In my own personal experience, I was once rejected in pre-screening for a possible opportunity because I used “obtrusive Javascript” on a skill test I was given. For the uninitiated, obtrusive javascript means mixing Javascript and HTML code within the same document, proponents argue that the JS and HTML code should be contained in their own respective files, which is okay and makes sense to me for the the purpose of keeping organized code. What peeved me in this case is that the only reason I used obtrusive Javascript was to make submission of the test easier since there are email filters that block Javascript files. In the end, I figured that it was a sign that culturally in any case, I would not have been a good fit at that company. In any case, I feel like the market for developers is so hot right now that there are enough opportunities to interview with companies where you are asked and even tested about what you actually did, and will be doing at the company than algorithms I learned a decade ago. Some would argue that makes me a bad programmer, and it is fine with me, but the work I have done so far in my career did not involve me pondering what the Big O of binary search is and how to improve on it. There are cases where in pursuit of optimization there is a need to get a refresher on those concepts in order to research of to improve of them, but as I know, the life of a web developer rarely involves that detail of knowledge. If your dream job is to work for Google/Facebook/insertanybigtechcompany out here and you are willing to study for the interview, then proceed by all means, and it might be that those companies are looking for those individuals with that kind of profile but as for me, I will stick to interviews to where I am asked: “So what type of projects are you worked on?”, “Can you explain to us why you chose to implement this functionality this way?”, or better yet, “how would you go architecturally about implementing a Twitter like site?”.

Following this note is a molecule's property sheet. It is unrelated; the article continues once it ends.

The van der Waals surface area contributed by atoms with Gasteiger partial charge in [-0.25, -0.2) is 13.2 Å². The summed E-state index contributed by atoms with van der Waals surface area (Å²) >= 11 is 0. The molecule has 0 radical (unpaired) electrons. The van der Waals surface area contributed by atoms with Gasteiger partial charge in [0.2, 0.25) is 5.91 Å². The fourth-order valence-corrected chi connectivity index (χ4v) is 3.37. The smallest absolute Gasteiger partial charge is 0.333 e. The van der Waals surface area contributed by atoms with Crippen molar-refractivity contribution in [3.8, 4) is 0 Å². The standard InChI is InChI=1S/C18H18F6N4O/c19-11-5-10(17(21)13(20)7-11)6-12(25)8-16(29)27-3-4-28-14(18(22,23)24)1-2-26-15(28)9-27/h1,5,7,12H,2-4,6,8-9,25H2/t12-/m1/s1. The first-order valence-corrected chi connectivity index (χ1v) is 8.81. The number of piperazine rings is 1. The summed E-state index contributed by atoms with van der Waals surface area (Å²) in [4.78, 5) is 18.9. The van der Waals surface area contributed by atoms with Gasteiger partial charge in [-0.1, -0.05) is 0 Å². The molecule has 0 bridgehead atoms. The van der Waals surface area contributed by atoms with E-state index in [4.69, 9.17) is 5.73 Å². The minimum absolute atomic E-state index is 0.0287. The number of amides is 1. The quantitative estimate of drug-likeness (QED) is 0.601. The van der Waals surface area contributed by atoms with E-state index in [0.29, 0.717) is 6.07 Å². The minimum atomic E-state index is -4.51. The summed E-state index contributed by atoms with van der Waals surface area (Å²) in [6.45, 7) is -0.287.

PS: Jeff Atwood over at Coding Horror has his own views on the developer interview process and #5 and #6 where the biggest source of no-nos from the comment sections and the consensus in my opinion that is that the process Jeff outline was very risk averse for the company but will lose a lot of good people through it. This confirmed what I felt, is that as a developer, unless I am applying for a research oriented position don’t want to be bothered with theoretical knowledge from the past or being taken through loops which I feel are unrelated to what I worked and will be working on.

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Africa Tech News Tidbits: Week of March 25th

Magatte Wade, founder of Tiossan Copyright Forbes
Magatte Wade, founder of Tiossan
Copyright Forbes

Here we are back again. Another round of African Tech news you might have missed over the past couple of weeks:

That enough material to keep your brain sizzling for this week.

A list of West African brilliant startups?

Memeburn just compiled a list of 30 African startups and it’s an inspiration to see the list of business models and technologies at play. The startup scene in Africa is definitely picking up, and ideas come from all over the continent. Of course South Africa and Kenya are well represented, as well as Nigeria (TruSpot), but there are companies from Cameroon (Njorku, X-Net), Ghana (Dropifi), Zimbabwe (ForgetMeNot). What is glaringly missing from this list though is an account from other West African countries like Senegal, Cote d’Ivoire, Mali etc, and I am taking it upon myself to put such a list together (They must be out there…). If you are in West Africa and currently working on a startup, please contact me and let me know what you are doing so we can highlight it as well.

Update an array property in MongoDB with multiple values

If you are working with array properties in your Mongo documents you know that by using $push you can add a value to an existing array or create one and add the value to it like:

db.test.push({name:”TechnologicalAfrican”}, {$push:{partners:”Abou Kone”}})